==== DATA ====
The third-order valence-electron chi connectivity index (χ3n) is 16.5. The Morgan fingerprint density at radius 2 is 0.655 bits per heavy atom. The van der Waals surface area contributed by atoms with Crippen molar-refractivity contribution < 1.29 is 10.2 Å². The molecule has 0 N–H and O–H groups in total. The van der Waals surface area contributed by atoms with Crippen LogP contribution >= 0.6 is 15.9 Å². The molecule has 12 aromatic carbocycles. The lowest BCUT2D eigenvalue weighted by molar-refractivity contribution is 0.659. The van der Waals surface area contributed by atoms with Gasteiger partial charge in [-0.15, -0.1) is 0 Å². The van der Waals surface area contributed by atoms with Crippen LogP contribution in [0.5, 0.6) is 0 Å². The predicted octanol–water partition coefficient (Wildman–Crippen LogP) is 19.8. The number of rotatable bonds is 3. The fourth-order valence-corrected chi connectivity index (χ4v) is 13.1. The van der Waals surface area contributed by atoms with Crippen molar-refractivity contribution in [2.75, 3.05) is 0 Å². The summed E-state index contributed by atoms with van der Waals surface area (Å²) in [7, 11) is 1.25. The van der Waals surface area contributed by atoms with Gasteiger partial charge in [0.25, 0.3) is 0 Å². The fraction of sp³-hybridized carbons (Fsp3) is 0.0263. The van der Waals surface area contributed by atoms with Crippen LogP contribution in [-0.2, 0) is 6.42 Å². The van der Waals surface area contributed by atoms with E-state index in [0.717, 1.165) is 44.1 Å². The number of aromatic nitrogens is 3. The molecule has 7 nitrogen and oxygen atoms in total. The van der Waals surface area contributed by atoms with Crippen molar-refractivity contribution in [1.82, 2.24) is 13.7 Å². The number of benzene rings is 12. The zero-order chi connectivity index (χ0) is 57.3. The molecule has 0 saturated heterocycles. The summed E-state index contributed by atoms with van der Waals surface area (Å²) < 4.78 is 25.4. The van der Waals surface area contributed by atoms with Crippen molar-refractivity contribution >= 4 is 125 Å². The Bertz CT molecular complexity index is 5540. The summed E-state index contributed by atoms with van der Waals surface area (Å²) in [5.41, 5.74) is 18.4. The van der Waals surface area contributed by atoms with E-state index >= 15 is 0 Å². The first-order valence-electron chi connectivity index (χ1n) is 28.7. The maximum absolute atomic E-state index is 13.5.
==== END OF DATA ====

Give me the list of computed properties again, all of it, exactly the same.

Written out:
The third-order valence-electron chi connectivity index (χ3n) is 16.5. The Morgan fingerprint density at radius 2 is 0.655 bits per heavy atom. The van der Waals surface area contributed by atoms with Crippen molar-refractivity contribution < 1.29 is 10.2 Å². The molecule has 0 N–H and O–H groups in total. The van der Waals surface area contributed by atoms with Crippen LogP contribution >= 0.6 is 15.9 Å². The molecule has 12 aromatic carbocycles. The lowest BCUT2D eigenvalue weighted by molar-refractivity contribution is 0.659. The van der Waals surface area contributed by atoms with Gasteiger partial charge in [-0.15, -0.1) is 0 Å². The van der Waals surface area contributed by atoms with Crippen LogP contribution in [0.5, 0.6) is 0 Å². The predicted octanol–water partition coefficient (Wildman–Crippen LogP) is 19.8. The number of rotatable bonds is 3. The fourth-order valence-corrected chi connectivity index (χ4v) is 13.1. The van der Waals surface area contributed by atoms with Crippen molar-refractivity contribution in [2.75, 3.05) is 0 Å². The summed E-state index contributed by atoms with van der Waals surface area (Å²) in [7, 11) is 1.25. The van der Waals surface area contributed by atoms with Gasteiger partial charge in [0.25, 0.3) is 0 Å². The fraction of sp³-hybridized carbons (Fsp3) is 0.0263. The van der Waals surface area contributed by atoms with Crippen LogP contribution in [-0.2, 0) is 6.42 Å². The van der Waals surface area contributed by atoms with E-state index in [0.717, 1.165) is 44.1 Å². The number of aromatic nitrogens is 3. The molecule has 7 nitrogen and oxygen atoms in total. The van der Waals surface area contributed by atoms with Crippen molar-refractivity contribution in [1.82, 2.24) is 13.7 Å². The number of benzene rings is 12. The zero-order chi connectivity index (χ0) is 57.3. The molecule has 0 saturated heterocycles. The summed E-state index contributed by atoms with van der Waals surface area (Å²) < 4.78 is 25.4. The van der Waals surface area contributed by atoms with Crippen molar-refractivity contribution >= 4 is 125 Å². The Bertz CT molecular complexity index is 5540. The summed E-state index contributed by atoms with van der Waals surface area (Å²) in [5.41, 5.74) is 18.4. The van der Waals surface area contributed by atoms with E-state index >= 15 is 0 Å². The first-order valence-electron chi connectivity index (χ1n) is 28.7. The maximum absolute atomic E-state index is 13.5.